Tuesday, February 19, 2008
Distress Ratio of HY Bonds Rose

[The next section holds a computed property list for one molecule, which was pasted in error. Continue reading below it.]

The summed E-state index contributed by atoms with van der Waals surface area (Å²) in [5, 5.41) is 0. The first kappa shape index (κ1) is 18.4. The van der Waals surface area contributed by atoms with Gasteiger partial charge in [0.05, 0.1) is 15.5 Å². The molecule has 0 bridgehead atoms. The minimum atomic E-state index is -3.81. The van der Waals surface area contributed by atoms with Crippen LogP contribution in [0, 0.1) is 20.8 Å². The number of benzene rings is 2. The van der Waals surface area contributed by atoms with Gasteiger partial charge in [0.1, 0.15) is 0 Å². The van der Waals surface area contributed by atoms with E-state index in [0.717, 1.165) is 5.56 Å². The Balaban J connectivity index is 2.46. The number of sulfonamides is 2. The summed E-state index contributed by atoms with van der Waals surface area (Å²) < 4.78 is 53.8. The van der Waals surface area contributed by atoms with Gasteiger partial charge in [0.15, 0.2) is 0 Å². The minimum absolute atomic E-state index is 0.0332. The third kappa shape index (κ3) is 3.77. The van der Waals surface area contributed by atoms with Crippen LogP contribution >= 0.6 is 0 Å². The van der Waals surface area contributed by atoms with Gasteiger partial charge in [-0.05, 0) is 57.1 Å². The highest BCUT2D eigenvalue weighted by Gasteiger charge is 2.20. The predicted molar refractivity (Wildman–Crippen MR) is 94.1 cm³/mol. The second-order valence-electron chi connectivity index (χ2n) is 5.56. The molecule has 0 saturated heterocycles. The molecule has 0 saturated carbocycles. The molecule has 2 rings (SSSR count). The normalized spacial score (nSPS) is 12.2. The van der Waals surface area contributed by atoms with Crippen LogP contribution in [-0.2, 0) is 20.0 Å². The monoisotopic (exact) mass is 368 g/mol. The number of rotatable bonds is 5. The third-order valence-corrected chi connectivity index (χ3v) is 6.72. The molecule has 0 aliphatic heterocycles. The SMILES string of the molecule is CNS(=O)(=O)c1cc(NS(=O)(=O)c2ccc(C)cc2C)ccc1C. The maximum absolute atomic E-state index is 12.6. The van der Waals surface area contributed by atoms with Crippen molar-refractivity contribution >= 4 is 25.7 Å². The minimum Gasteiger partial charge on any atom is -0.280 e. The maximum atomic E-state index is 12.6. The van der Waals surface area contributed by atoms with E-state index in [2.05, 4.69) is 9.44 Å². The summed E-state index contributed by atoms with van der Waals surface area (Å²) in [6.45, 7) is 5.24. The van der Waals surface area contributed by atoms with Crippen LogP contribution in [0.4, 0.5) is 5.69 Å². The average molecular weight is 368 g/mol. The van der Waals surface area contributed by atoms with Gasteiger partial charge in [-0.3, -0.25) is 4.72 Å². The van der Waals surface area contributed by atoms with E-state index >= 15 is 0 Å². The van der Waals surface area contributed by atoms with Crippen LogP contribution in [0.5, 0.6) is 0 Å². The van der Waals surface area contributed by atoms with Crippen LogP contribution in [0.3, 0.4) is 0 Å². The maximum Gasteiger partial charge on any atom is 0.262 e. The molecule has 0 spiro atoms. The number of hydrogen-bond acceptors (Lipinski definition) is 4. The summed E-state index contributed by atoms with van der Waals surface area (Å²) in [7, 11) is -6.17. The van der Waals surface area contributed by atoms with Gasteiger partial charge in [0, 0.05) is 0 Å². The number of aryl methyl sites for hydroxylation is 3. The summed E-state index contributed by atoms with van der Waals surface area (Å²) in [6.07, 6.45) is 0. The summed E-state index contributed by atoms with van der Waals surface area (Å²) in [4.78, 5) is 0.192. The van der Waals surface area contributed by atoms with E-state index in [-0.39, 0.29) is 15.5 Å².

--More than one in five high-yield U.S. corporate bonds are now considered distressed, about the same ratio as in the months preceding a recession that began seven years ago, according to Merrill Lynch & Co. --The percentage of speculative-grade bonds that are distressed, meaning they have yields of at least 1,000 basis points more than benchmark rates, rose to 20.9 percent as of Feb. 15, Merrill Lynch analysts led by Christopher Garman in New York said today in a report. A basis point is 0.01 percentage point. --Real estate, paper, publishing, gaming and retail companies account for 40 percent of distressed companies, according to the report, as the worst home sales market since 1981 slows the U.S. economy and banks restrict lending to high-risk borrowers. High- yield, or junk, bonds are those rated below Baa3 by Moody's Investors Service and BBB- by Standard & Poor's. ``With distress normally leading defaults by about three quarters, we might expect to see a 7.1 percent reading on Moody's global issuer scale by October 2008 based solely on this relationship,'' the analysts wrote. The last recession started in March 2001 and lasted until that November, according to the National Bureau of Economic Research. The U.S. distress ratio is close to levels from the third quarter of 2000, the Merrill Lynch analysts said. Asia is the most distressed region, with 28.4 percent of bonds offering spreads of more than 1,000 basis points, according to the report. In Europe, 26.5 percent of bonds are distressed. Default Rate Forecast The default rate for high-yield bonds will rise ninefold this year from 2006, according to a report Feb. 6 from Edward Altman, the New York University professor who created the Z-score mathematical formula that measures a company's bankruptcy risk. Altman predicted 4.64 percent of the $1.1 trillion in junk bonds outstanding will default this year, up from 0.51 percent at the end of 2006. The December 2001 failure of Houston-based energy trader Enron was the biggest bankruptcy to date. It sparked an 11.2 percent annualized default rate the following month, according to New York-based Moody's. Spreads reached 11.2 percentage points in October 2002, the highest since at least 1996.